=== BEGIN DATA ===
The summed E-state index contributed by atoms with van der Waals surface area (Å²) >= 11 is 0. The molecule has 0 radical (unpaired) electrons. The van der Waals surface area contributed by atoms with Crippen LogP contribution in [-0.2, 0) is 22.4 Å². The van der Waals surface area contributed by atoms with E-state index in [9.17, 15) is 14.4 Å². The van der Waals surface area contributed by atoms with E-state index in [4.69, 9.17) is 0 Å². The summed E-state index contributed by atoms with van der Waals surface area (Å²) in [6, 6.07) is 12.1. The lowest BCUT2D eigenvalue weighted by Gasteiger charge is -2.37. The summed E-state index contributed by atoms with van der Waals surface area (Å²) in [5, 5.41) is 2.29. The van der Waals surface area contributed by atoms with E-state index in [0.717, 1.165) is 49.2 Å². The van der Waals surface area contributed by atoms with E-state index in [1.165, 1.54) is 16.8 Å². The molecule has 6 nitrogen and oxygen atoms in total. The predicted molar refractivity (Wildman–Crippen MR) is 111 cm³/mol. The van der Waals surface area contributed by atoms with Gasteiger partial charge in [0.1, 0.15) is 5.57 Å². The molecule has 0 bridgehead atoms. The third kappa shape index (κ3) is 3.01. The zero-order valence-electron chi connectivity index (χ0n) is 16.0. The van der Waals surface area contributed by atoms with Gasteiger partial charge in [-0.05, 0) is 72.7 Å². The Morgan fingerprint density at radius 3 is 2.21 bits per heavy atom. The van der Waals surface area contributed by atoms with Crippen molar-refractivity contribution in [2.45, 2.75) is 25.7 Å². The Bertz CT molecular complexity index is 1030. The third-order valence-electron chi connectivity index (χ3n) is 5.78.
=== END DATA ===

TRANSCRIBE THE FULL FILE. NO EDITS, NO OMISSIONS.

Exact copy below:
The summed E-state index contributed by atoms with van der Waals surface area (Å²) >= 11 is 0. The molecule has 0 radical (unpaired) electrons. The van der Waals surface area contributed by atoms with Crippen LogP contribution in [-0.2, 0) is 22.4 Å². The van der Waals surface area contributed by atoms with E-state index in [9.17, 15) is 14.4 Å². The van der Waals surface area contributed by atoms with E-state index in [4.69, 9.17) is 0 Å². The summed E-state index contributed by atoms with van der Waals surface area (Å²) in [6, 6.07) is 12.1. The lowest BCUT2D eigenvalue weighted by Gasteiger charge is -2.37. The summed E-state index contributed by atoms with van der Waals surface area (Å²) in [5, 5.41) is 2.29. The van der Waals surface area contributed by atoms with E-state index in [0.717, 1.165) is 49.2 Å². The van der Waals surface area contributed by atoms with E-state index in [1.165, 1.54) is 16.8 Å². The molecule has 6 nitrogen and oxygen atoms in total. The predicted molar refractivity (Wildman–Crippen MR) is 111 cm³/mol. The van der Waals surface area contributed by atoms with Gasteiger partial charge in [0.1, 0.15) is 5.57 Å². The molecule has 0 bridgehead atoms. The third kappa shape index (κ3) is 3.01. The zero-order valence-electron chi connectivity index (χ0n) is 16.0. The van der Waals surface area contributed by atoms with Gasteiger partial charge in [-0.05, 0) is 72.7 Å². The Morgan fingerprint density at radius 3 is 2.21 bits per heavy atom. The van der Waals surface area contributed by atoms with Crippen molar-refractivity contribution in [2.45, 2.75) is 25.7 Å². The Bertz CT molecular complexity index is 1030. The third-order valence-electron chi connectivity index (χ3n) is 5.78.